That back-to-school feeling

The daily ‘little break’ and ‘big break’ for kids, and adults, are always a challenge but don’t overlook the snacking potential of prunes. With no added sugar, prunes are naturally sweet. And, let’s face it, which child isn’t on the hunt for something sweet the second they walk in the door?! Negotiating playground and office politics is hungry work after all!

Enjoyed straight from the pack, included in the family’s favourite bakes or whizzed into a smoothie, prunes make the perfect lunchbox filler or healthy after-school treat.

You can check out our delicious smoothie recipe suggestions, here:

Please Note: Prunes are good for digestion and help keep you regular, when 100g are eaten as part of a varied and balanced diet and an active lifestyle. Always consult a GP if you have any health concerns.

Introducing Our New Pack! New Look, Same Great Juice!

Posted by Sunsweet - Thursday, April 18, 2019

Our New Prune Juice Pack Makeover

We’ve upgraded the packaging for our one litre prune juice product! 

We’ll be using the more eco-friendly Elopak cartons now for our sun-filled prune juice. But don’t worry, there is absolutely no change to the contents – your favourite prune juice will taste just as good as ever!  

We considered lots of factors when we decided to make the change, but the most important one was to ensure your juice remained exactly the same high quality you’ve come to know from Sunsweet!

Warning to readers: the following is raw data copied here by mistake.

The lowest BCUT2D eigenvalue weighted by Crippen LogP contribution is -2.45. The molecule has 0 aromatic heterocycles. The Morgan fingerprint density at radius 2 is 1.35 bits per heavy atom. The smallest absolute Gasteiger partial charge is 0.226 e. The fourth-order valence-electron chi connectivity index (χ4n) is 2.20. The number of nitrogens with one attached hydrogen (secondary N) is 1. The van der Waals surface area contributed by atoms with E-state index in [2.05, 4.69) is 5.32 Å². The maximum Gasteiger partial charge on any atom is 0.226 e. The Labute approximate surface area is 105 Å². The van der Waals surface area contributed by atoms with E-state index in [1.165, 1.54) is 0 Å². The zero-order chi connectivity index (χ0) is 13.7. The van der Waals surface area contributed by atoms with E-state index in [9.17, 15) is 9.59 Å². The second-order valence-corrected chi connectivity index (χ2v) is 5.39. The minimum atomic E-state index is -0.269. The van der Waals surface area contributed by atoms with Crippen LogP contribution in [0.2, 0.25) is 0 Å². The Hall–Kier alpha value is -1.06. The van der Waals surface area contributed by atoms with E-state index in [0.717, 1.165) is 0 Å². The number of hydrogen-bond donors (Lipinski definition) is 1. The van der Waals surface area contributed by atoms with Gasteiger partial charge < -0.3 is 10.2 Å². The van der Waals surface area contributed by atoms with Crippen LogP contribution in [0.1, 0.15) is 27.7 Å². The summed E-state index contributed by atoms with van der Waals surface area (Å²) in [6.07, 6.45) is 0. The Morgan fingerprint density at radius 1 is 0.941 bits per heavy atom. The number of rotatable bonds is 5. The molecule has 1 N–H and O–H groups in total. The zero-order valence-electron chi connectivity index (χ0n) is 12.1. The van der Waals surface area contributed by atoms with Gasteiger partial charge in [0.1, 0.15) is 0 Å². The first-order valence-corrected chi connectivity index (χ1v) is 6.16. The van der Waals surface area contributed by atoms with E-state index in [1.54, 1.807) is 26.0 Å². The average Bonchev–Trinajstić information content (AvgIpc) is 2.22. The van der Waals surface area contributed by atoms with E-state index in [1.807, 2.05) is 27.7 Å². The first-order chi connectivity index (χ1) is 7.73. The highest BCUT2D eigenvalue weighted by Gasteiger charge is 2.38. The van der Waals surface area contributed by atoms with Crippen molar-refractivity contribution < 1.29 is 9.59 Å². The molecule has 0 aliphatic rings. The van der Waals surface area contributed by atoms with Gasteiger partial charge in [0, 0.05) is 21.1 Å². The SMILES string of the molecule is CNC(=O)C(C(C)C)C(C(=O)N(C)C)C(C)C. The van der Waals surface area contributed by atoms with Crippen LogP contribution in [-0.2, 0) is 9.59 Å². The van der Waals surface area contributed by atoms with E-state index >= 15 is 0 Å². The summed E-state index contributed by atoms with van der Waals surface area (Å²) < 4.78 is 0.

There’s been a lot of talk lately about eliminating plastic from the environment - too much of it inadvertently ends up in our oceans. 

In fact, an estimated 8 million metric tons of plastic winds up in the world’s oceans each year and some researchers predict that unless something is done, there could be more plastic waste than fish (by weight) in the sea by 2050.

And considering the UK and Ireland boast over 20,000 km of coastline, we think it’s worth doing our part to keeping our shores clean. 

These cartons use much less plastic and are created with sustainable wood fibre from FSC certified wood. And while the plastic bottles we used are recyclable we feel it’s about time for a makeover! 

Aside from the environmental benefits, this new packaging is good for you and your family too. 
  • The cartons have an easy open screw-top lid and the pack is easy to handle and pour. 
  • The square shape fits conveniently in your fridge door so you can continue to enjoy your prune juice chilled. 
  • And, of course, the new packaging keeps your favourite Sunsweet Prune Juice tasting just as scrumptious as ever. 
We all need to update our style every once in a while to suit the changing times and we hope you love our new, eco-friendly package as much as we do.